Consider New Options for Your Back Pain
Is back pain ever-present?
You’ve tried conservative approaches, like physical therapy and steroid injections, but your back or neck pain is still ever-present. It may be time to consider a surgical intervention, or at least a second opinion.
Whether you suffer from degenerative disc disease, herniated discs, spinal stenosis—or you have no idea of the origin of your back or neck pain—a visit with a neurosurgeon could help. There are many new and established procedures that may reduce or eliminate the pain and return you to your former life. Despite the name of my specialty, I always work with patients to try alternatives before offering surgical solutions [link to previous article], however when these options have been exhausted, surgery can be the answer.
Advances in technology have allowed today’s spinal surgeries to become less invasive and more precise. Whether you’ve seen a doctor regularly or you previously decided against a suggested procedure, I recommend that you schedule a new evaluation in today’s ever-changing field. It just might be the best decision you’ve ever made.
There are several surgical options that may be right for you. Please keep in mind surgical options are always advancing. It is best to keep in touch with your surgeon to determine the best selection for your situation.
For neck pain we offer:
Cervical disc replacement
Cervical discs act as the cushion between the vertebrae in the neck. Removing the damaged disc and exchanging it with a replacement device can preserve motion and reduce irritation. The recovery time for this surgery is also shorter than cervical spinal fusion or discectomy. It is ideal for patients with preserved range of motion in the neck who have one or two level disc problems.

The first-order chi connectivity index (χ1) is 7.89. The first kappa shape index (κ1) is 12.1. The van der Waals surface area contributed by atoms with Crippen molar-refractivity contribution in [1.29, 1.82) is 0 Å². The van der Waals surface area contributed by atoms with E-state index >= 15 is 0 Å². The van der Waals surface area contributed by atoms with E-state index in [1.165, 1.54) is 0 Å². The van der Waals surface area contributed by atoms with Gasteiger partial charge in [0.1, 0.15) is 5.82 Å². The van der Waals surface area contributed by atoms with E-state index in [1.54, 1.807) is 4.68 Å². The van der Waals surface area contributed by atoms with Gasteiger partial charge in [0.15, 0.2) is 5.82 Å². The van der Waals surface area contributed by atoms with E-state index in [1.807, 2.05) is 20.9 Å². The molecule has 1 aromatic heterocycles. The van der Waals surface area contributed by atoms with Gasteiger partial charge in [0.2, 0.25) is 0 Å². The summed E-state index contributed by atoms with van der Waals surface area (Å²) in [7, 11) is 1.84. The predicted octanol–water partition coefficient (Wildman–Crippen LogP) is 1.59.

This surgery typically involves an incision at the front of the neck, similar to the way disc replacement is done. By fusing two or more vertebrae together, we can provide decompression and stabilization of the cervical spine.
Through a small incision at the back of the neck, the surgeon is able to approach the cervical spine. Then we remove the disc, or a portion of it, to help relieve pressure from the affected nerve. In most cases the pain will reduce or resolve and disc replacement or fusion is not needed.
For lower back pain, we offer:
Minimally invasive microdiscectomy
For lumbar herniated discs, this disc removal surgery is done using a smaller incision, which speeds recovery. It is done mostly to relieve symptoms from compressed nerves caused by the displacement of disk material.
Used to relieve nerve pain in the spine, during this surgery the surgeon widens the space where the nerves depart the spine, thereby relieving pressure. This procedure can also be performed using a minimally invasive approach and is ideal for low back and leg pain caused by focal bone spurs, which are smooth bumps of extra bone that form on the ends of bones.
A laminectomy removes a portion of vertebral bone that is causing back and leg pain. It can be performed using a minimally invasive approach or traditional approach. It is mostly used for central spinal stenosis, the narrowing of the bony canals through which the nerves and spinal cord pass.
This process fuses vertebrae of the spine together to stabilize.. This procedure can be combined with a laminectomy, especially when instability of the spine is identified.
This is just a sampling of the most common procedures performed on the spine by most neurosurgeons. Every surgery is always tailored to the patient and each surgeon has specialties. That’s why it’s paramount to speak to a surgeon about your individual situation and his or her recommendations.
A board-certified neurosurgeon and fellow of the American Association of Neurological Surgeons, Dr. Shutack practices at Chesapeake Regional Neurosciences - Neurology, a part of Chesapeake Regional Medical Group. He received his medical degree from Temple University School of Medicine in Philadelphia and completed his general surgery internship and neurosurgery residency at the Medical College of Virginia in Richmond, Va. in 2002.